If a company is experiencing serious financial difficulties, it is imperative that the directors consider whether the company is insolvent. There are serious consequences for insolvent trading, including civil penalties, compensation proceedings and criminal charges.
What is insolvent trading?
In general, a company will be insolvent if it is unable to pay all of its debts as and when they become due, and continues to incur further debt. However, ascertaining the company’s ability to pay its debts will depend on the specific circumstances of the company. A range of complicated legal and accounting issues need to be assessed to determine whether a company is insolvent.
Can directors be personally liable for insolvent trading?
Directors have a positive duty to ensure that the company is solvent before incurring further debts. Under section 588G of the Corporations Act, directors can be personally liable if they do not prevent the company from incurring a debt if:
- the company is insolvent when the debt is incurred; or
- by incurring that debt (or multiple debts including that debt), the company becomes insolvent, and
- at the time the debt was incurred, there were reasonable grounds for suspecting the company is already insolvent, or would become insolvent by incurring the debt.
It is most important that directors actively monitor the solvency of the company and immediately identify any issues with the company’s financial affairs. If a director does not keep themselves informed about the finances of the company, it is more difficult for them to take appropriate action in a timely manner. As soon as a director suspects the company is experiencing financial difficulties, they must carefully investigate the company’s solvency before incurring further debt.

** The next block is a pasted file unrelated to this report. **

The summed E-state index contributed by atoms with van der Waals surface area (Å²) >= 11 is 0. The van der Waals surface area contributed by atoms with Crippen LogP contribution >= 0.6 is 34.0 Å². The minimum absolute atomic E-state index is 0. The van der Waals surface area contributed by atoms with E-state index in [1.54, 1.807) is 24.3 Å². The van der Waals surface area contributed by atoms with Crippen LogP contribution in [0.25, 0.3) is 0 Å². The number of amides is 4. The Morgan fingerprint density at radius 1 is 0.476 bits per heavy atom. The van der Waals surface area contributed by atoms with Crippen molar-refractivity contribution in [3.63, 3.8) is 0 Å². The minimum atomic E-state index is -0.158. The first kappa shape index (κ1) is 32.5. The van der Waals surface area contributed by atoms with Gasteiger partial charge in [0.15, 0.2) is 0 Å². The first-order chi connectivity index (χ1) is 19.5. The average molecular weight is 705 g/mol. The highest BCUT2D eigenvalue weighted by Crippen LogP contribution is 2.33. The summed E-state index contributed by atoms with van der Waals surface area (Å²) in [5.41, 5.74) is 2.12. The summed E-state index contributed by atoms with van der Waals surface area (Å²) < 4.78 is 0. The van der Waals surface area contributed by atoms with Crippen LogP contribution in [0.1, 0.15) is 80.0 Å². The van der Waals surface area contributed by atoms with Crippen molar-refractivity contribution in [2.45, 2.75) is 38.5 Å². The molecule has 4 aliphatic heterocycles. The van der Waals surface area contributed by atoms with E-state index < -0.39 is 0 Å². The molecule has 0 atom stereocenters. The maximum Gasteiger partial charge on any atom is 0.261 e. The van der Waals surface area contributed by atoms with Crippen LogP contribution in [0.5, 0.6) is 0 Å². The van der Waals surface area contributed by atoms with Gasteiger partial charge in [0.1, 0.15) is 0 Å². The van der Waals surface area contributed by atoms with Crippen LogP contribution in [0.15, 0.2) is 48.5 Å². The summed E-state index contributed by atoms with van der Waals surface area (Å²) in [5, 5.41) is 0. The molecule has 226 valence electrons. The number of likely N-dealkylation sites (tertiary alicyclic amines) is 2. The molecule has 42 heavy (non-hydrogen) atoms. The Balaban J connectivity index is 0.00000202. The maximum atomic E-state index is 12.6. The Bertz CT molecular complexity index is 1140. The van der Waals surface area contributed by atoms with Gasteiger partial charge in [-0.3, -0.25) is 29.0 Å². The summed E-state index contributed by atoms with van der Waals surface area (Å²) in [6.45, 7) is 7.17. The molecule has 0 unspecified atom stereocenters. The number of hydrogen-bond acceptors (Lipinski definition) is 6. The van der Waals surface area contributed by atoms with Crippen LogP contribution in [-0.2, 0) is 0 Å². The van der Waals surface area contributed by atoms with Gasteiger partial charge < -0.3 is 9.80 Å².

If a director believes that the company is insolvent, they must consider all relevant information regarding the company’s financial position. If they have reasonable grounds to believe the company is in financial difficulty, they should obtain professional advice as soon as possible. If you believe your company could be insolvent, call us on call us on (02) 4929 7002 or email us at email@example.com.
What are the signs of insolvency?
Determining whether a company is insolvent depends on the specific circumstances of the company. Directors should watch out the for the following signs identified by the Australian Securities and Investments Commission:
- ongoing losses
- poor cash flow
- absence of a business plan
- incomplete financial records or disorganised internal accounting procedures
- lack of cash-flow forecasts and other budgets
- increasing debt (liabilities greater than assets)
- problems selling stock or collecting debts
- unrecoverable loans to associated parties
- creditors unpaid outside usual terms
- solicitors’ letters, demands, summonses, judgements or warrants issued against your company
- suppliers placing your company on cash-on-delivery (COD) terms
- issuing post-dated cheques or dishonouring cheques
- special arrangements with selected creditors
- payments to creditors of rounded sums that are not reconcilable to specific invoices
- overdraft limit reached or defaults on loan or interest payments
- problems obtaining finance
- change of bank, lender or increased monitoring/involvement by financier
- inability to raise funds from shareholders
- overdue taxes and superannuation liabilities
- board disputes and director resignations, or loss of management personnel
- increased level of complaints or queries raised with suppliers
- an expectation that the ‘next’ big job/sale/contract will save the company
If your company is displaying warning signs of insolvency, call us on (02) 4929 7002 or email us at firstname.lastname@example.org. it’s important that you seek financial advice as soon as possible so you can take appropriate action and avoid liability for insolvent trading.
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